“Part of understanding (gas) systems is to take better data, which the High Dispersion Spectrograph on Subaru enables us to do,” she says. The Subaru Telescope on Maunakea is owned and operated by the National Astronomical Observatory of Japan.

Cooksey with students on the catwalk at the Subaru telescope on Maunakea.
Cooksey with students on the catwalk at the Subaru telescope on Maunakea. At right, Robert Ponga, UH Hilo astronomy and physics major, then a UC Santa Cruz Jr. Specialist, now a Hawai‘i/NASA Space Grant Consortium Fellow. At front, Natalie Nagata, UH Mānoa physics major and Akamai Workforce Initiative intern for summer 2014 at UH Hilo. Click to enlarge.

Robert Ponga, a senior in astronomy and physics at UH Hilo has been working with Cooksey on this project since the beginning of summer 2014. Ponga is looking to characterize the highly enriched gas surrounding distant galaxies. In his project titled, “Analysis of Strong Triply Ionized Carbon Systems in Galaxy Halos,” he is using a suite of software programs to model spectral data from the Sloan Digital Sky Survey (SDSS), looking in particular for heavy-element enrichment of the gas.

Previously, Cooksey had done some observations at Las Campanas Observatory in Chile as a postdoc at MIT, and Ponga analyzed that over the summer as a junior specialist for Xavier Prochaska, an astronomy and astrophysics professor at the University of California at Santa Cruz, under the direct supervision of Cooksey. He’s continuing to analyze the old data as a Hawai‘i/NASA Space Grant Consortium Fellow at UH Hilo and also will incorporate the new Subaru observations.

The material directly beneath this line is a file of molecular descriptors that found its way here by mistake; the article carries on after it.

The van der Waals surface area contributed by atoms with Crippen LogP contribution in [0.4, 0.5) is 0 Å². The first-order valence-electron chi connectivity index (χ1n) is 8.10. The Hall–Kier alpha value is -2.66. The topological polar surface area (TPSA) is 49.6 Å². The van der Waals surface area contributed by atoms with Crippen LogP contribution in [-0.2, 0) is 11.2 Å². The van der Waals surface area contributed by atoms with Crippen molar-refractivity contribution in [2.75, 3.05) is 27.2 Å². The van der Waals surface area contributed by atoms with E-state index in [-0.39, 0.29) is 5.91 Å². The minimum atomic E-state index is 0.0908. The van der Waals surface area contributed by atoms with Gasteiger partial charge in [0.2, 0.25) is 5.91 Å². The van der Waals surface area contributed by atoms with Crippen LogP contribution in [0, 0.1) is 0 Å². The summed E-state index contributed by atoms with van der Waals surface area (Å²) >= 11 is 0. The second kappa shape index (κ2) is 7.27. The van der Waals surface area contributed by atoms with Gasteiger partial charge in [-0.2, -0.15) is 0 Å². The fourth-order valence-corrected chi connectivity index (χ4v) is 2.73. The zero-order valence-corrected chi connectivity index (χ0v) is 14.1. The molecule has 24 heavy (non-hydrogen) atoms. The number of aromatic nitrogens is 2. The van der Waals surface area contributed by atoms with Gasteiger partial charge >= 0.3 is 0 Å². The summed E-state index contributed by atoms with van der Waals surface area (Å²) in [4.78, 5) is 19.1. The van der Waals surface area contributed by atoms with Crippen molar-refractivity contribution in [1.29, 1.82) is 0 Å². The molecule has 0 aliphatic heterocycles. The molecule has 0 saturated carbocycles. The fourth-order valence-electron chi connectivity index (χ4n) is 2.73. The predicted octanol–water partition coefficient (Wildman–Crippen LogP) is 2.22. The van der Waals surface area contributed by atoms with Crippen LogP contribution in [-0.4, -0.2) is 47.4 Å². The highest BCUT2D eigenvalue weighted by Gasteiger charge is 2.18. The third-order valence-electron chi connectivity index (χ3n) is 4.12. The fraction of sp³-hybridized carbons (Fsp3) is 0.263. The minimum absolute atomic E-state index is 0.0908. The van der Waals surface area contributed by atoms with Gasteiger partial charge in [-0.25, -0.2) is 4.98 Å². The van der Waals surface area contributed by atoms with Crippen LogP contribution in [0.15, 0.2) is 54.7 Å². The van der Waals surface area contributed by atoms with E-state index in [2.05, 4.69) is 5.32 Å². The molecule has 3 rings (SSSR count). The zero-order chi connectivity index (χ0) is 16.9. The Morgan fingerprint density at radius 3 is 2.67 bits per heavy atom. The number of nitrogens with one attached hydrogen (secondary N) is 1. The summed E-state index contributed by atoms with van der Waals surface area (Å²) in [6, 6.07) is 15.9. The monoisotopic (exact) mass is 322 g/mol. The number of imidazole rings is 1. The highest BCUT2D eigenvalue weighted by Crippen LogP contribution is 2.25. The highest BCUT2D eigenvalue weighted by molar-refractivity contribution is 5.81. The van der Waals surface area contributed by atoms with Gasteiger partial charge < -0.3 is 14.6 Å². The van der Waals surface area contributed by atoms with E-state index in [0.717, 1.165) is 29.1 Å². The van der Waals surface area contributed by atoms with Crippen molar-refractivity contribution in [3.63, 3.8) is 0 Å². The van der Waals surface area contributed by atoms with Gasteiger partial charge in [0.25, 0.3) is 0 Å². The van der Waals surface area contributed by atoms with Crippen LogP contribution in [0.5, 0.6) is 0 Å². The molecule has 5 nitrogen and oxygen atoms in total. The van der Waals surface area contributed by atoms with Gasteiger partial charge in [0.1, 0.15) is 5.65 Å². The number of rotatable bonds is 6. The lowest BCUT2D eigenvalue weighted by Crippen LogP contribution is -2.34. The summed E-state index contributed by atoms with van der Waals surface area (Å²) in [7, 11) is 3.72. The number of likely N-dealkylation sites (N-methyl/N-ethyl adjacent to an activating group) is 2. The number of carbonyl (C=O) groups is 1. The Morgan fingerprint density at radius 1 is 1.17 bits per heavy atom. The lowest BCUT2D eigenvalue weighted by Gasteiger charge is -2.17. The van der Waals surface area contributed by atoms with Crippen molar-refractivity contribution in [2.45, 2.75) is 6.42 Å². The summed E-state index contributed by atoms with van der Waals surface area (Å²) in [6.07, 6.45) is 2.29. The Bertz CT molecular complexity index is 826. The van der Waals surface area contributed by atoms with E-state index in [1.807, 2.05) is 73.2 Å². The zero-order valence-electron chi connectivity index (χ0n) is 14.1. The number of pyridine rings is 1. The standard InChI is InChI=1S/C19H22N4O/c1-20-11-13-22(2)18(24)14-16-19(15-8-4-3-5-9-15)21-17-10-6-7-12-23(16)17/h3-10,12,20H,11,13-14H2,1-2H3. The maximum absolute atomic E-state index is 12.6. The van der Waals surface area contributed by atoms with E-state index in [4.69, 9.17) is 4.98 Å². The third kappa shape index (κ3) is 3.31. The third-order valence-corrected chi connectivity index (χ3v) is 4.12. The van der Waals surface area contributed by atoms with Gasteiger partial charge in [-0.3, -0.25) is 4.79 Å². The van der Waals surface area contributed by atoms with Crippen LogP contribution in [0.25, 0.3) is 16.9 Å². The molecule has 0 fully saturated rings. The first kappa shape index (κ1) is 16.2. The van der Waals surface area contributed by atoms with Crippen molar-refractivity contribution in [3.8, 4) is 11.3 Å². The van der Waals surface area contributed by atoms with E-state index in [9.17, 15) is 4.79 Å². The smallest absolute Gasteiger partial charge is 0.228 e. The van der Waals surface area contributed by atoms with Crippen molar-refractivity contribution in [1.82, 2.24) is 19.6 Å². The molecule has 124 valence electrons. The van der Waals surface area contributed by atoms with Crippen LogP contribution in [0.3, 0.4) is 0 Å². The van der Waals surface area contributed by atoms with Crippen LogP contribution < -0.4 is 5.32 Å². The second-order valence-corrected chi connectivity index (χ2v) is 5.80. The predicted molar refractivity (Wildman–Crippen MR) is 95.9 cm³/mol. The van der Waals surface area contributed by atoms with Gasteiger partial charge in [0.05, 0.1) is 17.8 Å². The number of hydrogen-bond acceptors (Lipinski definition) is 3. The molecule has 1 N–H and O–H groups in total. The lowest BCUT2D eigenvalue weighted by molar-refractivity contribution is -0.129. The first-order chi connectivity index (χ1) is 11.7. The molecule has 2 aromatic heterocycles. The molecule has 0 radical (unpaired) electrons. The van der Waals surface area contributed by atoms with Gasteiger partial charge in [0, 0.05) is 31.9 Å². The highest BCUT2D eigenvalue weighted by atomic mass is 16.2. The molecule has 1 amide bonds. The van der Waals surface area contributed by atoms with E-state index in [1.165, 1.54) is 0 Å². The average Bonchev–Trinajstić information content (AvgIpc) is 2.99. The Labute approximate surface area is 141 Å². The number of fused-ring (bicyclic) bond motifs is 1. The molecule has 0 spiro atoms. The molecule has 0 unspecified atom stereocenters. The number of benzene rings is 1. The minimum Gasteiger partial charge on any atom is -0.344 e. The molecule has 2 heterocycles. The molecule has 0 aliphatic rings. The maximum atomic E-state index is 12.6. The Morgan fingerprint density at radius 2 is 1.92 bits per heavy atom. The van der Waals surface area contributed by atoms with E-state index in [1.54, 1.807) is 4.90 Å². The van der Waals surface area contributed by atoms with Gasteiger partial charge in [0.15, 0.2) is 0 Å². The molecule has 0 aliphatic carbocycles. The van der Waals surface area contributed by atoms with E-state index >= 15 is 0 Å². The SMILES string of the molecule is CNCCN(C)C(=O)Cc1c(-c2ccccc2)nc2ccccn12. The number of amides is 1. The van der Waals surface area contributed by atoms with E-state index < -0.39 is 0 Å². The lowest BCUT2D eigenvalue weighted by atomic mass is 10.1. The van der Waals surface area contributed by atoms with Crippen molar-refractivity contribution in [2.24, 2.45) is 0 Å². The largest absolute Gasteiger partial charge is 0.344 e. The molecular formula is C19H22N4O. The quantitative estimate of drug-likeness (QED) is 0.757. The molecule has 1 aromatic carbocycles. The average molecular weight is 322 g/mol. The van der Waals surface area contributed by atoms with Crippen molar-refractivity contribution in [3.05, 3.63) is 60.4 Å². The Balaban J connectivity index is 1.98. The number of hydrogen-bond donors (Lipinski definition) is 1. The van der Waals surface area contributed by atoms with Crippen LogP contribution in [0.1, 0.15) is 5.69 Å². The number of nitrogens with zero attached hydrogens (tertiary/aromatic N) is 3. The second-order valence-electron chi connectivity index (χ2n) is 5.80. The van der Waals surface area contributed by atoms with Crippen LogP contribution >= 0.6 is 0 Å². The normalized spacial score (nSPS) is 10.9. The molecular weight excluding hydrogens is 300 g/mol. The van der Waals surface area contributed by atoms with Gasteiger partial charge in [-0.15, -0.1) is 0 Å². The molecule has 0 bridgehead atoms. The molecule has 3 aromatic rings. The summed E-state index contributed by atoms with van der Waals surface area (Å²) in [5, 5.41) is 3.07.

“His work is confirming preliminary analysis which suggested these strong triply ionized carbon systems trace very heavy-element-enriched gas,” says Cooksey. “This might help solve an outstanding problem in astronomy where we know how many heavy elements there should be, based on star-formation rates, but we couldn’t find it. It seems like it may have been missing (from the data) because it’s in gaseous structure that’s somewhat tricky to observe. But since our group conducted such a large survey of SDSS, we identified thousands of such systems.”

Cooksey also proposed for time at the UH88 telescope to take spectra of low-redshift quasar candidates to see if they are quasars and to measure their redshifts.

“Quasars are the bright, energetic center of galaxies powered by their supermassive holes,” she explains. “Quasars are the background sources we use to detect foreground gas in absorption. Low-redshift quasars, which are closer to us, are rarer than at high redshift, but the low-redshift quasars enable us to probe the large-scale gaseous structure over the last eight-billion years, which is the majority of cosmic time.” For perspective, she notes the universe is 13.7 billion-years old.

The Hubble Space Telescope is the only ultraviolet satellite left with ability to study the low-redshift gaseous structure. Cooksey and her research team are searching for more low-redshift quasars so she can follow up with the HST observations before it dies. The team observed for half a night on Sept. 22 (the other half lost to technical difficulties).

“Without even processing the data, we could see we detected some quasars,” she says.


Cooksey received her master of science in astronomy and astrophysics and doctor of philosophy in astronomy and astrophysics from University of California Santa Cruz.


By Susan Enright, public information specialist, Office of the Chancellor. 

Originally published Oct. 10, 2014; last updated June 15, 2018.